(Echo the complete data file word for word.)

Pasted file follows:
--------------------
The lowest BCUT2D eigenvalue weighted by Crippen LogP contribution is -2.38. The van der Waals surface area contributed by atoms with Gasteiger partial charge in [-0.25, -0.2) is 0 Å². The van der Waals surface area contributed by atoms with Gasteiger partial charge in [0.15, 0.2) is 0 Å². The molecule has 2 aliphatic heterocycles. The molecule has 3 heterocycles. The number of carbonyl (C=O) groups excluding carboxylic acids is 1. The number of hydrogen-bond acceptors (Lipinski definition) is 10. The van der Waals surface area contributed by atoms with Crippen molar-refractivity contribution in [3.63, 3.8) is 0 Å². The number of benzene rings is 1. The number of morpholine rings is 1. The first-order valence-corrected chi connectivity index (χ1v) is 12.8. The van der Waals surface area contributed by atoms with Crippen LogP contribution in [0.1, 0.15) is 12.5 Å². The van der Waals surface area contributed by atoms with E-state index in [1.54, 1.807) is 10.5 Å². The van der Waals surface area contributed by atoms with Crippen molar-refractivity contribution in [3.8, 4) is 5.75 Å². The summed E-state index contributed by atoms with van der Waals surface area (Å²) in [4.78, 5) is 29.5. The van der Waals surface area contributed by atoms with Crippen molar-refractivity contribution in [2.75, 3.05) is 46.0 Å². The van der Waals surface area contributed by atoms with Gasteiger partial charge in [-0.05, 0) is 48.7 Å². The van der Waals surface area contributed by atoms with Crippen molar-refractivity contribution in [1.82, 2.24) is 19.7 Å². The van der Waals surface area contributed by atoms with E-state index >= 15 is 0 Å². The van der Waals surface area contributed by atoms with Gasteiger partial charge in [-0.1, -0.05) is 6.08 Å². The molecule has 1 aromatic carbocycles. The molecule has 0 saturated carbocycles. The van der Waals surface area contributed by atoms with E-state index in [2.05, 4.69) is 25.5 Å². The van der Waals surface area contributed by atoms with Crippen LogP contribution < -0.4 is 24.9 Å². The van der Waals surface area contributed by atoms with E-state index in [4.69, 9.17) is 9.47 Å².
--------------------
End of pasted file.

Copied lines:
The lowest BCUT2D eigenvalue weighted by Crippen LogP contribution is -2.38. The van der Waals surface area contributed by atoms with Gasteiger partial charge in [-0.25, -0.2) is 0 Å². The van der Waals surface area contributed by atoms with Gasteiger partial charge in [0.15, 0.2) is 0 Å². The molecule has 2 aliphatic heterocycles. The molecule has 3 heterocycles. The number of carbonyl (C=O) groups excluding carboxylic acids is 1. The number of hydrogen-bond acceptors (Lipinski definition) is 10. The van der Waals surface area contributed by atoms with Crippen molar-refractivity contribution in [3.63, 3.8) is 0 Å². The number of benzene rings is 1. The number of morpholine rings is 1. The first-order valence-corrected chi connectivity index (χ1v) is 12.8. The van der Waals surface area contributed by atoms with Crippen LogP contribution in [0.1, 0.15) is 12.5 Å². The van der Waals surface area contributed by atoms with E-state index in [1.54, 1.807) is 10.5 Å². The van der Waals surface area contributed by atoms with Crippen molar-refractivity contribution in [3.8, 4) is 5.75 Å². The summed E-state index contributed by atoms with van der Waals surface area (Å²) in [4.78, 5) is 29.5. The van der Waals surface area contributed by atoms with Crippen molar-refractivity contribution in [2.75, 3.05) is 46.0 Å². The van der Waals surface area contributed by atoms with Gasteiger partial charge in [-0.05, 0) is 48.7 Å². The van der Waals surface area contributed by atoms with Crippen molar-refractivity contribution in [1.82, 2.24) is 19.7 Å². The van der Waals surface area contributed by atoms with E-state index >= 15 is 0 Å². The van der Waals surface area contributed by atoms with Gasteiger partial charge in [-0.1, -0.05) is 6.08 Å². The molecule has 1 aromatic carbocycles. The molecule has 0 saturated carbocycles. The van der Waals surface area contributed by atoms with E-state index in [2.05, 4.69) is 25.5 Å². The van der Waals surface area contributed by atoms with Crippen LogP contribution < -0.4 is 24.9 Å². The van der Waals surface area contributed by atoms with E-state index in [4.69, 9.17) is 9.47 Å².